FWO recovers wages for underpaid Adelaide cleaners

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Cleaning service concept. Steam vapor cleaner removing dirt from carpet in flat, closeup

The Fair Work Ombudsman has recovered $18,952 in wages for 29 underpaid employees of different contract cleaning businesses in Adelaide. The action is the result of Fair Work Inspectors’ investigation of 17 commercial cleaning companies, which found that 10 of them had breached workplace laws.

The businesses selected for investigation were based on intelligence that raised concerns of non-compliance, including being the subject of anonymous tip-offs, customer enquiries or requests for assistance to the FWO. Inspectors interviewed cleaners, employers and managers, requested and reviewed records, observed work practices and noted staff numbers to verify employer records.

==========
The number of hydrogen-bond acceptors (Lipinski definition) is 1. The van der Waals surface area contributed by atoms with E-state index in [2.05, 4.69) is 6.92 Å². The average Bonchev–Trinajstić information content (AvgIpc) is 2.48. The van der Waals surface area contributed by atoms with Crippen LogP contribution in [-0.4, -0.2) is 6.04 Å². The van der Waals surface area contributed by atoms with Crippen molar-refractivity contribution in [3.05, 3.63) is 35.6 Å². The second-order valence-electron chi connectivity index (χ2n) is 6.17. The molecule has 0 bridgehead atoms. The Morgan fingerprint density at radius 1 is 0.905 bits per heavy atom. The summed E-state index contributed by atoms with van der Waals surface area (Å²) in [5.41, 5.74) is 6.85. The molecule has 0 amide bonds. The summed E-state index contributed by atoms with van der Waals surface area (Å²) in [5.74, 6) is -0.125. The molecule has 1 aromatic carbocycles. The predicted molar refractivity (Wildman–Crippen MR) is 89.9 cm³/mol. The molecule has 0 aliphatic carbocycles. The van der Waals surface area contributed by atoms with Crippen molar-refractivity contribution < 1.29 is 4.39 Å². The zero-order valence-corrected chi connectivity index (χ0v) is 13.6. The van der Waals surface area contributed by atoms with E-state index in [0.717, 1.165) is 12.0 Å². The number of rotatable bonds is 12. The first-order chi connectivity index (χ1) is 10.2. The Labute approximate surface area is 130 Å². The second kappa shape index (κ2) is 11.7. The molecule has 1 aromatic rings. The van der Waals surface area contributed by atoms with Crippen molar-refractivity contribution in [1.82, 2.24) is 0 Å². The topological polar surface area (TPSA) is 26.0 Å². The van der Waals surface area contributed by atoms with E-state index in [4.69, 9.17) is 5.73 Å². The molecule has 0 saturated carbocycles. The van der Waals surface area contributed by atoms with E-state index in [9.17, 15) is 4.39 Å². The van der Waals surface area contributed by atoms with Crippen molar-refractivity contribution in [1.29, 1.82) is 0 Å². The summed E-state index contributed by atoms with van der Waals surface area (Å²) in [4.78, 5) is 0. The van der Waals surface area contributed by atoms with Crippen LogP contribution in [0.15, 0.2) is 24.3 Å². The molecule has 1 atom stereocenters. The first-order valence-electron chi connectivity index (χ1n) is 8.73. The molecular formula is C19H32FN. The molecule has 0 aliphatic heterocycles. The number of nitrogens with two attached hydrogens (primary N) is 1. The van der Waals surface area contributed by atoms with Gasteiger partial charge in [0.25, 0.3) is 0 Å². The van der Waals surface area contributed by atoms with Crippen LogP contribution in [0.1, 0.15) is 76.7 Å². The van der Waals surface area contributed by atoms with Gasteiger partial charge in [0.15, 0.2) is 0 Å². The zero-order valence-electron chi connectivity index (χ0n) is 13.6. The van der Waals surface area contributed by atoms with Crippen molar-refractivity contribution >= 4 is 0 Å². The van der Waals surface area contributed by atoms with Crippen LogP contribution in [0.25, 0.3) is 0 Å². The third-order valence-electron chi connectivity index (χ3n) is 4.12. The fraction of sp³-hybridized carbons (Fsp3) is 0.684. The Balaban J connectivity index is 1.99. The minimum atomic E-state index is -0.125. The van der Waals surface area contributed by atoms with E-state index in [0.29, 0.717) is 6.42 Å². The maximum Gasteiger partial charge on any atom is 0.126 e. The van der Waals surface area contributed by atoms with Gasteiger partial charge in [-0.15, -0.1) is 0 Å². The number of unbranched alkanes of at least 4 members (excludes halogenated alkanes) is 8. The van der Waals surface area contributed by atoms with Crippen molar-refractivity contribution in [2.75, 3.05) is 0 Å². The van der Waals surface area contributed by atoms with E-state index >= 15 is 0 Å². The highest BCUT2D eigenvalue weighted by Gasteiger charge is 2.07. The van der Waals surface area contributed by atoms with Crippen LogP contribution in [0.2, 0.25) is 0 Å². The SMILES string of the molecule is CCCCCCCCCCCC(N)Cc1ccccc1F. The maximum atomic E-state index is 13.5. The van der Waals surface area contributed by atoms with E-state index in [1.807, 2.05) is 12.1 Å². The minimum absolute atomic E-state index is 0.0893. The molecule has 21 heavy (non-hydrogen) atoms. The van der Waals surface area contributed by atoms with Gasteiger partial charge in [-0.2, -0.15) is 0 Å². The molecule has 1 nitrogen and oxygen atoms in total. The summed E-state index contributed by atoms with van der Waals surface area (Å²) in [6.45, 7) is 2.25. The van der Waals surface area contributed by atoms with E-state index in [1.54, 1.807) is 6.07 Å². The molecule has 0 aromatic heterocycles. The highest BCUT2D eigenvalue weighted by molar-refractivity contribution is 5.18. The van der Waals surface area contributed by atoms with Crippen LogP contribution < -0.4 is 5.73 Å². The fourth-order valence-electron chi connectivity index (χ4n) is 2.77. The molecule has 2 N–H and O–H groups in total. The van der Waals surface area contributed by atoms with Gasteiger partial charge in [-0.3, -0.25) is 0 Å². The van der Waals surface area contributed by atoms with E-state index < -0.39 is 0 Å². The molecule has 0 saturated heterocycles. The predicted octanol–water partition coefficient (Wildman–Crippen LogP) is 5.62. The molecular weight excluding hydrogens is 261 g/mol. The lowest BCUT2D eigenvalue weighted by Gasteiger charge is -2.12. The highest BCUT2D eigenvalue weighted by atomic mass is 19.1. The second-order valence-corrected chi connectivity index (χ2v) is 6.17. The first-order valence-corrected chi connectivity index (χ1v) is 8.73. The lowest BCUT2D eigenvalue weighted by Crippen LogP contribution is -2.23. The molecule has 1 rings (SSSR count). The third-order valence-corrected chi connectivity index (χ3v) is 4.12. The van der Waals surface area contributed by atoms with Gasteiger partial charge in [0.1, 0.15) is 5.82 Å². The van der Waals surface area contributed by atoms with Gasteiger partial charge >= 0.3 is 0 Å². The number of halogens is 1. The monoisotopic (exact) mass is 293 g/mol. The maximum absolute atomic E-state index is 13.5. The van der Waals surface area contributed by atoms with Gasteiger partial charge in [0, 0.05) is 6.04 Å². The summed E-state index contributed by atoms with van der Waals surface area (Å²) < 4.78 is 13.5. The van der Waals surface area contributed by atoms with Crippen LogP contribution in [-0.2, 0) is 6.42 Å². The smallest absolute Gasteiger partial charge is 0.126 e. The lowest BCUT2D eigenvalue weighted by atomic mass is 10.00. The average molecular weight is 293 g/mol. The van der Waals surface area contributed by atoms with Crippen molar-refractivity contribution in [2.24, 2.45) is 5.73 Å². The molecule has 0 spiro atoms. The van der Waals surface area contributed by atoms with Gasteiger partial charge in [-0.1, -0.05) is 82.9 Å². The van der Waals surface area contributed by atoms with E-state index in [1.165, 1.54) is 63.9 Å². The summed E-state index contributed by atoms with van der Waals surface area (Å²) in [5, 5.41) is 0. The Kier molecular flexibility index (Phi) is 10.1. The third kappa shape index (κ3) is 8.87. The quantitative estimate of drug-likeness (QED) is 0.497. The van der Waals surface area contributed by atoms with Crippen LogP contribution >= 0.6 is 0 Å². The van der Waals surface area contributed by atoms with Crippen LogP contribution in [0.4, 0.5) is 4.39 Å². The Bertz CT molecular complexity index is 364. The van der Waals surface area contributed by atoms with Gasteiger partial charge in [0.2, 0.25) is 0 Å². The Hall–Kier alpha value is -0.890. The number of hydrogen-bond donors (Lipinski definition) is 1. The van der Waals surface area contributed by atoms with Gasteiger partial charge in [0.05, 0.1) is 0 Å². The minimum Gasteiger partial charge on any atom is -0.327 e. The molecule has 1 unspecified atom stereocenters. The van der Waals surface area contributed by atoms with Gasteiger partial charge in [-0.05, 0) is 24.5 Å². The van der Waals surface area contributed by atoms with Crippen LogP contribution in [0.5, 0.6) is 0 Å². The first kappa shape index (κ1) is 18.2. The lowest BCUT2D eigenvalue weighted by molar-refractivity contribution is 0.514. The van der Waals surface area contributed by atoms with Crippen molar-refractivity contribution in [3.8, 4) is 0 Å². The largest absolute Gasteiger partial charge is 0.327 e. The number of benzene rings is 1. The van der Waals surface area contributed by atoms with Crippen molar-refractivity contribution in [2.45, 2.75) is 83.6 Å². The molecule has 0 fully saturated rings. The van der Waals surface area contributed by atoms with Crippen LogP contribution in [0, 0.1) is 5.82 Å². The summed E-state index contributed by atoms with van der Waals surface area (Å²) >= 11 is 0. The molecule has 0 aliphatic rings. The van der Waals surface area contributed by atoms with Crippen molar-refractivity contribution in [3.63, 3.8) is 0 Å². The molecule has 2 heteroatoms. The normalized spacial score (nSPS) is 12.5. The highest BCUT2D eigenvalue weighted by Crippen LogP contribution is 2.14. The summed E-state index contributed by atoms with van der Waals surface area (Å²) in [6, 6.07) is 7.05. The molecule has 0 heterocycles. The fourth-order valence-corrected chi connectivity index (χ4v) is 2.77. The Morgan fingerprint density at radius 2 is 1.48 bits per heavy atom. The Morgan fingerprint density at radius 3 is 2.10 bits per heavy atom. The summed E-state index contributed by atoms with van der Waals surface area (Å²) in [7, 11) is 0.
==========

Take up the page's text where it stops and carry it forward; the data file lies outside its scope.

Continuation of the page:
Of the 10 non-compliant cleaning companies, seven had underpaid their employees, two had underpaid their employees and also failed to meet pay slip and record-keeping requirements, and one business breached pay slip and record-keeping laws.

The most common breaches were failures to pay penalty rates, underpayments of minimum hourly rates of pay and failure to make and keep employee records.

Fair Work Ombudsman Sandra Parker said the contract cleaning industry was a new compliance and enforcement priority for the agency in 2021-22.

“Contract cleaning is part of an industry that employs a lot of migrant workers, who we know are at higher risk of exploitation,” Parker said. “The cleaning sector has a significant history of non-compliance with workplace laws. The Fair Work Ombudsman expects all cleaning employers and supply chain businesses to comply with workplace laws.”

In response to the breaches, the FWO issued eight Compliance Notices requiring employers to rectify underpayments, which recovered $18,662. The largest backpayment from one business was $7852 for nine employees. There were also four Infringement Notices issued for pay slip and record-keeping breaches, resulting in $888 in fines paid.

Businesses were also warned that any future non-compliance may lead to higher-level enforcement action.